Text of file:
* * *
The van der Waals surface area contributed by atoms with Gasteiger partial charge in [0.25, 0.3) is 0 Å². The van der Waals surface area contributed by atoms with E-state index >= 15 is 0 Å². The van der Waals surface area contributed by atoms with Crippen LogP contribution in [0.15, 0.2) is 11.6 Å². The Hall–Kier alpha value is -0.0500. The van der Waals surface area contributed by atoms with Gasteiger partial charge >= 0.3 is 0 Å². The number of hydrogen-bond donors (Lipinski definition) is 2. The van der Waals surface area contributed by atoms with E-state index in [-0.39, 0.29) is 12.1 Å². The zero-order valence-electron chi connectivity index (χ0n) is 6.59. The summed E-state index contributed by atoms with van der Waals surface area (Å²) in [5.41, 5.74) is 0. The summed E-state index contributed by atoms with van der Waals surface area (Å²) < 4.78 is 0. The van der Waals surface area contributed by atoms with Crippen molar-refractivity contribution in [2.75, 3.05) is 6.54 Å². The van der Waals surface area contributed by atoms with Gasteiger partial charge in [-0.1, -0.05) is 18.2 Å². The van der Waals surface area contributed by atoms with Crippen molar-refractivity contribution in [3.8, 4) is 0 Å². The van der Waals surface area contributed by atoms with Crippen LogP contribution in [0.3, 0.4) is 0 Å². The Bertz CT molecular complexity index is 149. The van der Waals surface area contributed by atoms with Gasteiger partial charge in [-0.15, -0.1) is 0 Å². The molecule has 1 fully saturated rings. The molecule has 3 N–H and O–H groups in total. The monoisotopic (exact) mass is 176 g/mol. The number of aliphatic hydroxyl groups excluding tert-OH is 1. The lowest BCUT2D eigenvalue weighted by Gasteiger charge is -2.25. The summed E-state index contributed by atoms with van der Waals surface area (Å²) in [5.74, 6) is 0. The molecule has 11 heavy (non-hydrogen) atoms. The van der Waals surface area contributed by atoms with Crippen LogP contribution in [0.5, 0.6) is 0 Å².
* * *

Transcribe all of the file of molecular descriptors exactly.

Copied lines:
The van der Waals surface area contributed by atoms with Gasteiger partial charge in [0.25, 0.3) is 0 Å². The van der Waals surface area contributed by atoms with E-state index >= 15 is 0 Å². The van der Waals surface area contributed by atoms with Crippen LogP contribution in [0.15, 0.2) is 11.6 Å². The Hall–Kier alpha value is -0.0500. The van der Waals surface area contributed by atoms with Gasteiger partial charge >= 0.3 is 0 Å². The number of hydrogen-bond donors (Lipinski definition) is 2. The van der Waals surface area contributed by atoms with E-state index in [-0.39, 0.29) is 12.1 Å². The zero-order valence-electron chi connectivity index (χ0n) is 6.59. The summed E-state index contributed by atoms with van der Waals surface area (Å²) in [5.41, 5.74) is 0. The summed E-state index contributed by atoms with van der Waals surface area (Å²) < 4.78 is 0. The van der Waals surface area contributed by atoms with Crippen molar-refractivity contribution in [2.75, 3.05) is 6.54 Å². The van der Waals surface area contributed by atoms with Gasteiger partial charge in [-0.1, -0.05) is 18.2 Å². The van der Waals surface area contributed by atoms with Crippen molar-refractivity contribution in [3.8, 4) is 0 Å². The van der Waals surface area contributed by atoms with Crippen LogP contribution in [0.3, 0.4) is 0 Å². The Bertz CT molecular complexity index is 149. The van der Waals surface area contributed by atoms with Gasteiger partial charge in [-0.15, -0.1) is 0 Å². The molecule has 1 fully saturated rings. The molecule has 3 N–H and O–H groups in total. The monoisotopic (exact) mass is 176 g/mol. The number of aliphatic hydroxyl groups excluding tert-OH is 1. The lowest BCUT2D eigenvalue weighted by Gasteiger charge is -2.25. The summed E-state index contributed by atoms with van der Waals surface area (Å²) in [5.74, 6) is 0. The molecule has 11 heavy (non-hydrogen) atoms. The van der Waals surface area contributed by atoms with Crippen LogP contribution in [0.5, 0.6) is 0 Å².